Updated at 3:15 p.m. ET
A British court has denied a request from U.S. officials to extradite WikiLeaks founder Julian Assange on charges of illegally obtaining and sharing classified material related to national security. The judge cited the risk of suicide if Assange is sent to U.S. custody.
"I find that the mental condition of Mr. Assange is such that it would be oppressive to extradite him to the United States of America," British Magistrate Vanessa Baraitser said in her decision Monday.
Baraitser's move surprised many watching the case, who had expected the judge to honor the U.S. request. It allows Assange to continue to evade U.S. law enforcement, an effort that's included spending seven years in the Ecuadorian Embassy in London.
The judge ordered Assange to be discharged. But the U.S. government said it will continue to pursue his extradition.
"While we are extremely disappointed in the court's ultimate decision, we are gratified that the United States prevailed on every point of law raised," Justice Department spokesman Marc Raimondi said in a statement.
Saying that the judge rejected Assange's contentions that he was politically targeted and should be protected by free speech laws, Raimondi added, "We will continue to seek Mr. Assange's extradition to the United States."
A psychiatrist who analyzed Assange in a London prison told Baraitser that the WikiLeaks founder was at a high risk of suicide if he ended up incarcerated in the United States.
Assange was diagnosed in December 2019 with recurrent depressive disorder, which was at times severe, and sometimes accompanied by hallucinations and often with thoughts of suicide, Baraitser wrote in her opinion.
"Although the imminence of extradition or extradition itself would trigger the attempt, its cause would be Mr. Assange's clinical depression," the judge noted. Citing the psychiatrist who examined Assange, she wrote, "He stated, 'I am as confident as a psychiatrist ever can be that, if extradition to the United States were to become imminent, Mr. Assange will find a way of suiciding.' "
Assange is facing 18 federal counts. He is accused by the U.S. government of conspiring with Chelsea Manning, a former U.S. Army intelligence analyst, to compromise U.S. government computer networks and to obtain and publish classified documents.
The documents posted on the WikiLeaks website and shared with journalists included classified diplomatic cables and sensitive military reports from the Iraq and Afghanistan wars. The U.S. asserts that the release of those documents made public the names of locals in Iraq and Afghanistan who assisted America's military, putting their lives at risk.
Defense attorneys had argued that so much time had passed when the U.S. began unveiling charges against Assange – about a decade after classified documents were published on WikiLeaks – that it amounted to an "unjust and oppressive" circumstance. The delay undermined Assange's ability to defend himself, his attorneys said, adding that his mental health has deteriorated in the interim.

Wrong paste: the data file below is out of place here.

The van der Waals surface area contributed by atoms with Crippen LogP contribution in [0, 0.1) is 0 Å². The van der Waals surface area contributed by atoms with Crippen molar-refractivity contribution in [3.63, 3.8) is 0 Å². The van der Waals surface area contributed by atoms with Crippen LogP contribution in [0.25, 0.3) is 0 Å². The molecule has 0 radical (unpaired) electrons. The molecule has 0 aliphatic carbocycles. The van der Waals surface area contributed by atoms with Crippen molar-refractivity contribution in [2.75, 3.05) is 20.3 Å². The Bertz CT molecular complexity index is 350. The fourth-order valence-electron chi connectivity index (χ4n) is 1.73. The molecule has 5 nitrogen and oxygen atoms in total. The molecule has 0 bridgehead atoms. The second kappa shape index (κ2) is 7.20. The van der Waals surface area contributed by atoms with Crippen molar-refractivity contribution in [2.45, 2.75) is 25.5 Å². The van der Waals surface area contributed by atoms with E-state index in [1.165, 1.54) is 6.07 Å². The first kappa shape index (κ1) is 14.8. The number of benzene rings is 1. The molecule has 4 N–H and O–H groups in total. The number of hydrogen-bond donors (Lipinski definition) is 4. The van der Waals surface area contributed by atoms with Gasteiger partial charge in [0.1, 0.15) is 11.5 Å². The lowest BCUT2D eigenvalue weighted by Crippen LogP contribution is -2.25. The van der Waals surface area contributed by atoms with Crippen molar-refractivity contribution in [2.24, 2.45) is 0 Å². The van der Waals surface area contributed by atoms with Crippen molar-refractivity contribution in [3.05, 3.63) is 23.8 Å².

U.S. prosecutors said the delay was because Assange continued to break the law by releasing more sensitive diplomatic cables and classified U.S. military reports. And they added that he chose to live as a fugitive, including sequestering himself inside the Ecuadorian Embassy in London for seven years to avoid arrest.
Assange entered the embassy in June 2012 to avoid an extradition order related to a criminal inquiry in Sweden, making him a fugitive from British justice.
He was expelled from the building in April 2019 and sent to London's Belmarsh prison.
Assange's attorneys are expected to ask for his imminent release from prison as they await a likely appeal from the U.S. to the U.K.'s High Court, The Washington Post reported.
If convicted of all U.S. charges, Assange could face a maximum of 175 years in prison, likely in the U.S. Administrative Maximum Facility in Florence, Colo. The prison maintains strict lockdown for inmates, who get almost no human contact and are kept in their cells 23 hours a day.
Those tough conditions might have pushed Assange to suicide, Baraitser said.
The press freedom group Reporters Without Borders welcomed Monday's decision but said it is concerned by the judge's rationale. On purely substantive grounds, the group noted, Assange would have been handed over to the United States.
Rebecca Vincent, the group's director of international campaigns, disagreed with the court's findings that the case against Assange isn't a matter of free speech and political retribution.
"We remain convinced that Mr. Assange has been targeted for his contributions to journalism," Vincent said. "As we all know, the publication of the leaked information informed extensive public-interest reporting. The public had a right to these stories, and the public still has a right to these types of stories."
The judge's ruling, advocacy groups say, signals that journalists everywhere must be concerned about what they report about the United States.
"The mere act of publishing secrets that the U.S. government doesn't want the public to see is not akin to spying," said Bruce Brown, executive director of the Reporters Committee for Freedom of the Press. "It's deeply troubling that the English court sided with the U.S. Department of Justice in its attempt to criminalize such disclosures, even if the court ultimately rejected the U.S.'s extradition request."
But Reporters Without Borders Secretary General Christophe Deloire also noted of Assange's case, "An extradition would have set a precedent. For those who defend him, it is a huge relief."
Mexican President Andrés Manuel López Obrador said at his regular Monday press conference in Mexico City that if released Assange would be offered political asylum in Mexico.
"Assange is a journalist and deserves a chance, I am in favor of pardoning him," López Obrador said. "We'll give him protection."